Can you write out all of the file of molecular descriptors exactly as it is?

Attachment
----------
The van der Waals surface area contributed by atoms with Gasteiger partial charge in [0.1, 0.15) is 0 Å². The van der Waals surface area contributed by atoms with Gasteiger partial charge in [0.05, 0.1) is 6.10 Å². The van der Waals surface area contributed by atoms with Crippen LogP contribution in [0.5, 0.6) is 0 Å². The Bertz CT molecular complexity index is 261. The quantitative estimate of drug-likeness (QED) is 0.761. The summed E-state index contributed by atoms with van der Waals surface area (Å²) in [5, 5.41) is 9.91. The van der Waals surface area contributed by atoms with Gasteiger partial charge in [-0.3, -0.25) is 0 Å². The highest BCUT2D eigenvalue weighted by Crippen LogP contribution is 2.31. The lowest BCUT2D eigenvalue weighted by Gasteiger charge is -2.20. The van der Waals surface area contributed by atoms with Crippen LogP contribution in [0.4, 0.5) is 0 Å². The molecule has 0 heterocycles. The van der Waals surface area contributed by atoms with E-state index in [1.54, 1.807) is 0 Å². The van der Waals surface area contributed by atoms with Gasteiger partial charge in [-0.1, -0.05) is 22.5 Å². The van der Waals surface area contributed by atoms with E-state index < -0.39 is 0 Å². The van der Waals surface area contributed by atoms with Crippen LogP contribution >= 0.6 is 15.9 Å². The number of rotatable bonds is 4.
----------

The van der Waals surface area contributed by atoms with Gasteiger partial charge in [0.1, 0.15) is 0 Å². The van der Waals surface area contributed by atoms with Gasteiger partial charge in [0.05, 0.1) is 6.10 Å². The van der Waals surface area contributed by atoms with Crippen LogP contribution in [0.5, 0.6) is 0 Å². The Bertz CT molecular complexity index is 261. The quantitative estimate of drug-likeness (QED) is 0.761. The summed E-state index contributed by atoms with van der Waals surface area (Å²) in [5, 5.41) is 9.91. The van der Waals surface area contributed by atoms with Gasteiger partial charge in [-0.3, -0.25) is 0 Å². The highest BCUT2D eigenvalue weighted by Crippen LogP contribution is 2.31. The lowest BCUT2D eigenvalue weighted by Gasteiger charge is -2.20. The van der Waals surface area contributed by atoms with Crippen LogP contribution in [0.4, 0.5) is 0 Å². The molecule has 0 heterocycles. The van der Waals surface area contributed by atoms with E-state index in [1.54, 1.807) is 0 Å². The van der Waals surface area contributed by atoms with Gasteiger partial charge in [-0.1, -0.05) is 22.5 Å². The van der Waals surface area contributed by atoms with E-state index < -0.39 is 0 Å². The van der Waals surface area contributed by atoms with Crippen LogP contribution >= 0.6 is 15.9 Å². The number of rotatable bonds is 4.